Supply Chain Management Salary and Job Insights

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Supply chain management might not be a glamorous job, but it’s one of the most important to modern global commerce. Without logistics expertise, the competitive advantages of some of today’s leading brands would evaporate overnight. Logistics is essential to business performance in any sector involving predictable movement of physical goods. It’s also an extremely complex professional specialty, where millions of dollars can be saved through proactive strategy.

Where Do Supply Chain Managers Work?

Supply chain managers typically work in a conventional office setting near a company’s logistics hub. This is typically a large city with a major international airport, seaport, or both. The supply chain manager will spend most of his or her time working from the main office location. This person might lead a team, either directly or through subordinates. Globally distributed virtual teams are becoming more common in the discipline.

Supply chain managers are occasionally required to travel. Depending on a manager’s specific duties, he or she might have to visit outlying logistics centers occasionally. Hands-on intervention can often help to quickly resolve a supply chain problem. Face-to-face negotiation with vendors is often preferable to long-distance conferencing and can facilitate better deals. Logistics leaders must adapt effectively to these situations.

What Qualifications Do Supply Chain Managers Need?

Supply chain management as a specialization has not traditionally required an advanced degree. Many of the most successful logistics managers have general operations experience, which they may have acquired after earning a bachelor’s degree in business administration. That being said, with the advancements in tools and knowledge in the field, individuals with a graduate degree tend to stand out from the crowd in the competitive marketplace. Successful supply chain managers work to continually educate themselves throughout their careers.

The field of supply chain management has a rich supply of professionals with 10 years of experience or more. Many supply chain leaders in the public sector actually developed their core skills in the U.S. Army, Air Force, or Navy, since all branches of the military require a great deal of logistics expertise to service one of the most complex supply chains on earth.

Would-be supply chain managers developing their skills from within the private sector often start as buyers for large enterprises. A buyer must choose among many product options to select the right product for his or her brand — and must understand the supply chain of each vendor to do so. Entry-level supply chain analyst positions are also available in some companies.

To be successful, a supply chain manager must understand the costs of goods, components, raw materials, and transportation in markets throughout the world. He or she must evaluate vendor options and contracts to ensure the lowest spending and highest quality. A high degree of technical and analytical skill is needed to evaluate the supply chain and transmute raw data into action.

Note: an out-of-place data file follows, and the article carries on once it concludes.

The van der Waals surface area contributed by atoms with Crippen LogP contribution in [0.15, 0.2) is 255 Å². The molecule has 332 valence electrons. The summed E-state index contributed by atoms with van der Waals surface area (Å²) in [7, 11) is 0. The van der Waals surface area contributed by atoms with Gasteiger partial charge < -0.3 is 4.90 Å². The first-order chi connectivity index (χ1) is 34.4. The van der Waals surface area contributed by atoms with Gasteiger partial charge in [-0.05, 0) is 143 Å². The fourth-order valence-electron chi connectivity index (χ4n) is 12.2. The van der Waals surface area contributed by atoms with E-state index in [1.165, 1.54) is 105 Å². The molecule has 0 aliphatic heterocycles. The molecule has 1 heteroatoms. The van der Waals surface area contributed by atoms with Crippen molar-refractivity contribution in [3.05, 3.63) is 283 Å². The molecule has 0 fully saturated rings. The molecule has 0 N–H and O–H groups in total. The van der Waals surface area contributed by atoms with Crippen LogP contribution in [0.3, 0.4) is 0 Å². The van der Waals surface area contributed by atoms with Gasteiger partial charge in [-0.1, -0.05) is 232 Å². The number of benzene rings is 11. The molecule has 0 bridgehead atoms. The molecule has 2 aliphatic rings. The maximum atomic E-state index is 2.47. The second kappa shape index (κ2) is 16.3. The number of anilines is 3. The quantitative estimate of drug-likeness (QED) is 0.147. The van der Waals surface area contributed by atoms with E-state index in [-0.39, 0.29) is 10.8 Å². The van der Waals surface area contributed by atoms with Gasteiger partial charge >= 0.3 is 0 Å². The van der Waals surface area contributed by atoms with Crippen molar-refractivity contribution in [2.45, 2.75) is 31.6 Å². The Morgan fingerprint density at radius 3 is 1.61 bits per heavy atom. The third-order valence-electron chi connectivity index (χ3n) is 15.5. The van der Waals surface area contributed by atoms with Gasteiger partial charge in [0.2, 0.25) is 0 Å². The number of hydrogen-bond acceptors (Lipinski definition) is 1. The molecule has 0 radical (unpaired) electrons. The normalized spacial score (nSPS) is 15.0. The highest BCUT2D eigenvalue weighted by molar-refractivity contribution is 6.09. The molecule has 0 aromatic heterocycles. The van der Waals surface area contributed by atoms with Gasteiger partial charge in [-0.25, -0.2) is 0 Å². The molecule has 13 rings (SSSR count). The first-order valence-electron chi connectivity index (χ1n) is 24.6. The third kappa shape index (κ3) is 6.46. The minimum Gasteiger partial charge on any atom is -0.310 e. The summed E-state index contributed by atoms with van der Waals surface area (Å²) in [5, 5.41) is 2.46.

How Much Do Supply Chain Managers Earn?

Almost 50% of supply chain managers surveyed throughout the United States had 10 years of experience or more. This means average and median salary figures for the profession may seem a bit high. The average supply chain manager can expect to earn more than $80,000 per year. Those reporting the lowest pay earned about $50,000 annually.

Many supply chain managers enjoy benefits including bonuses, profit sharing, and stock. This can add substantially to the professional’s final take-home pay. Supply chain managers with the highest compensation reported earning more than $120,000 annually. This is comparable to some mid-level executives in other fields. Indeed, the title “supply chain manager” can sometimes entail as much responsibility as a senior director or vice president.

Supply chain managers working for some multinational enterprises might receive housing subsidies or bonuses related to the cost of living in an overseas location. Depending on the local economy, a supply chain management salary might be substantially higher than the area’s average income. Supply chain managers with international experience can often find a variety of job openings in major cities throughout the world.

What’s the Professional Outlook for Supply Chain Management?

Supply chain management is an unavoidable necessity of the global economy. Although some aspects of transportation and logistics are changing, this has had no negative impact on the upper levels of the profession. For example, private companies and the military are experimenting with vehicles that can be used for autonomous shipping convoys, even in rough terrain. While this might impact the outlook for drivers, supply chain managers will still be needed — indeed, it will be essential that they remain familiar with cutting-edge supply chain technology.

The U.S. Bureau of Labor Statistics asserts that jobs for “logisticians” will grow more slowly than average, at a rate of about 2% through 2024. However, this may not be representative of the whole picture. As new manufacturing technologies are refined and implemented, small and mid-sized companies will increasingly need to develop global supply chain advantages. This being the case, enterprises that did not need supply chain management before may seek efficient, in-house solutions, spurring a higher than expected growth rate in the field.

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